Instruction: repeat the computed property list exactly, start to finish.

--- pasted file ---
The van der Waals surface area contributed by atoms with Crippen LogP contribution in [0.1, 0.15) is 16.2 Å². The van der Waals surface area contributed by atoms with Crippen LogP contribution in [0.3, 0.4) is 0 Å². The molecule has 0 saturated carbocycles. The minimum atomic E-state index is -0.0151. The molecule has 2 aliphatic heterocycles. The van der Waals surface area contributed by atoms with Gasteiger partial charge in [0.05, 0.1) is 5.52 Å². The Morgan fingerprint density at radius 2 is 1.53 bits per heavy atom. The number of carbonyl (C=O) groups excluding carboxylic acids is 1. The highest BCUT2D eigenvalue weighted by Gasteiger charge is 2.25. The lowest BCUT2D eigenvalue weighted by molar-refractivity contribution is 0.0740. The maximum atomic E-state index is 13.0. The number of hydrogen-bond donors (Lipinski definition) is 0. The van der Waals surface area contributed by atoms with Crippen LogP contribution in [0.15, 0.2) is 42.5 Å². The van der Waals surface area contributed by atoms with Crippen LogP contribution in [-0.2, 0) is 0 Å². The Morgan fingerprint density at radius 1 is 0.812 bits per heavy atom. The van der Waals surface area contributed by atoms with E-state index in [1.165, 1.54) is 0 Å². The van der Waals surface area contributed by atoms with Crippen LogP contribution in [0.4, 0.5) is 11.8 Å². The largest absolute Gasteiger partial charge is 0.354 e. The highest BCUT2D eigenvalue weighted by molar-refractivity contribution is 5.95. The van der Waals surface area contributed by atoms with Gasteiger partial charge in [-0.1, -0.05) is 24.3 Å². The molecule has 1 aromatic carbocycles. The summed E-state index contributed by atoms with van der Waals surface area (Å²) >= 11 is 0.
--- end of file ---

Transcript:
The van der Waals surface area contributed by atoms with Crippen LogP contribution in [0.1, 0.15) is 16.2 Å². The van der Waals surface area contributed by atoms with Crippen LogP contribution in [0.3, 0.4) is 0 Å². The molecule has 0 saturated carbocycles. The minimum atomic E-state index is -0.0151. The molecule has 2 aliphatic heterocycles. The van der Waals surface area contributed by atoms with Gasteiger partial charge in [0.05, 0.1) is 5.52 Å². The Morgan fingerprint density at radius 2 is 1.53 bits per heavy atom. The number of carbonyl (C=O) groups excluding carboxylic acids is 1. The highest BCUT2D eigenvalue weighted by Gasteiger charge is 2.25. The lowest BCUT2D eigenvalue weighted by molar-refractivity contribution is 0.0740. The maximum atomic E-state index is 13.0. The number of hydrogen-bond donors (Lipinski definition) is 0. The van der Waals surface area contributed by atoms with Crippen LogP contribution in [0.15, 0.2) is 42.5 Å². The van der Waals surface area contributed by atoms with Crippen LogP contribution in [-0.2, 0) is 0 Å². The Morgan fingerprint density at radius 1 is 0.812 bits per heavy atom. The van der Waals surface area contributed by atoms with E-state index in [1.165, 1.54) is 0 Å². The van der Waals surface area contributed by atoms with Crippen LogP contribution in [0.4, 0.5) is 11.8 Å². The largest absolute Gasteiger partial charge is 0.354 e. The highest BCUT2D eigenvalue weighted by molar-refractivity contribution is 5.95. The van der Waals surface area contributed by atoms with Gasteiger partial charge in [-0.1, -0.05) is 24.3 Å². The molecule has 1 aromatic carbocycles. The summed E-state index contributed by atoms with van der Waals surface area (Å²) >= 11 is 0.